Who could argue with The Guardian’s election editorial comment:“What a dispiriting election campaign it has been”.
To put it mildly.
As Croakey’s election health coverage has made clear, there has been virtually no intersection between the issues that have surfaced in public debate and what are the pressing concerns for the community’s health and healthcare.
The Guardian says that Tony Abbott and the Coalition “have chosen to treat the democratic process with contempt”, evading scrutiny and leaving “a blank space where their policies should be’.
On the other hand, Labor has been in chaos and, amongst other failings, adopted a “PNG solution” (please note the inverted commas) that “is a nasty and deeply shaming policy”.
No doubt the lack of mainstream media coverage of The Greens policies has contributed to the paucity of health debate, given that their health policies have been agenda-setters in many areas.
The Guardian also highlights the election silence on critical health issues such as climate change.
Yet the ABC’s Vote Compass tells us that 61 per cent of Australians want the Government to do more to tackle climate change, and less than one-fifth of people think it should do less.
Seventy per cent of voters say they support amending the Constitution to recognise Indigenous Australians, an overwhelming majority supports legalised voluntary euthanasia for the terminally ill, and a strong majority of Australians also want abortion services to remain at least as accessible as at present.
(While Vote Compass is not a random sample or poll, being mainly an education tool for promoting electoral literacy, its results are weighted in an effort to correct for selection bias.)
Meanwhile, The Guardian’s editorial asks: “What will it take to rediscover a more inspiring politics for Australia?”
This is a question that many are asking in health, as was made clear this week by one of the sector’s bards, Gordon Gregory, the CEO of the National Rural Health Alliance, in an address to the 12th Australian Palliative Care Conference in Canberra.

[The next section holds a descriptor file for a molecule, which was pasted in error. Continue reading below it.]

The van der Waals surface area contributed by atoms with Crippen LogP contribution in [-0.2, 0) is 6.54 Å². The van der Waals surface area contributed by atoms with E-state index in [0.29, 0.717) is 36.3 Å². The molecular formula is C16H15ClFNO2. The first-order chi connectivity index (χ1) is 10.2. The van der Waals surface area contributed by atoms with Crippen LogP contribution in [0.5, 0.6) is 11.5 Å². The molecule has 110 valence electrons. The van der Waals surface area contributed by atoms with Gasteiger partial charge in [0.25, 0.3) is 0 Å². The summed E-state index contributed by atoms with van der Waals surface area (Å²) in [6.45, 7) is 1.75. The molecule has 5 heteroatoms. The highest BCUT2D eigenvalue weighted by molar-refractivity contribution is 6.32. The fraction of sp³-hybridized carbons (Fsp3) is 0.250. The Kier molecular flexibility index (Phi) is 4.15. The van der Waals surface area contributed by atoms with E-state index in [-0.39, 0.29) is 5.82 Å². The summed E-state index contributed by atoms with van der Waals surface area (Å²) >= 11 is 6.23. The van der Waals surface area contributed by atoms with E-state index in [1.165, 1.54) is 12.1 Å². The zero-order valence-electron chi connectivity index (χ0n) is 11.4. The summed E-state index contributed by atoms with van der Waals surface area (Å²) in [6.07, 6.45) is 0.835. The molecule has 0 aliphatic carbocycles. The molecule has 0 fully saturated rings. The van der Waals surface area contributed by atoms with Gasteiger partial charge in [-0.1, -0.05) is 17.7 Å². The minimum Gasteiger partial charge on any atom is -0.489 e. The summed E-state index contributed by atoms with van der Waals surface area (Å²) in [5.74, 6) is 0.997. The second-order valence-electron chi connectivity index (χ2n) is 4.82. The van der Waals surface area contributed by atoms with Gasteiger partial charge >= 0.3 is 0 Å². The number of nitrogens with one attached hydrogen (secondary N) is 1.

Thanks to Gordon for allowing Croakey to republish his poem. (We do have a track record on this – you can see another of Gordon’s poems here).
By Gordon Gregory
We’ve had enough of fluoro vests and cooking shows and malls
the prospect of the next ‘debate’ quite frankly just appals.
We want to feel some leadership, some vision – real ideas –
then we’ll grant a ‘mandate’ to some grouping without fears.
What care for disability? what funding for our schools?
what promises for dental health? for broadband what new rules?
What place for those without a home who venture to our land?
On taxing times for climate what is ultimately planned?
To Close the Gap’s a target for which we all must thirst
so life can be as long and fair for those who were here first.
How to deal with death and dying with somewhat less regret
So care at end of life will be fond business for us yet?
The richest land in all the world, unhurt by GFC,
should share its bounty evenly; that is our earnest plea.
We crave someone of whom we’re proud (in this our nation lags)
a leader fit between the ears – not just between the flags.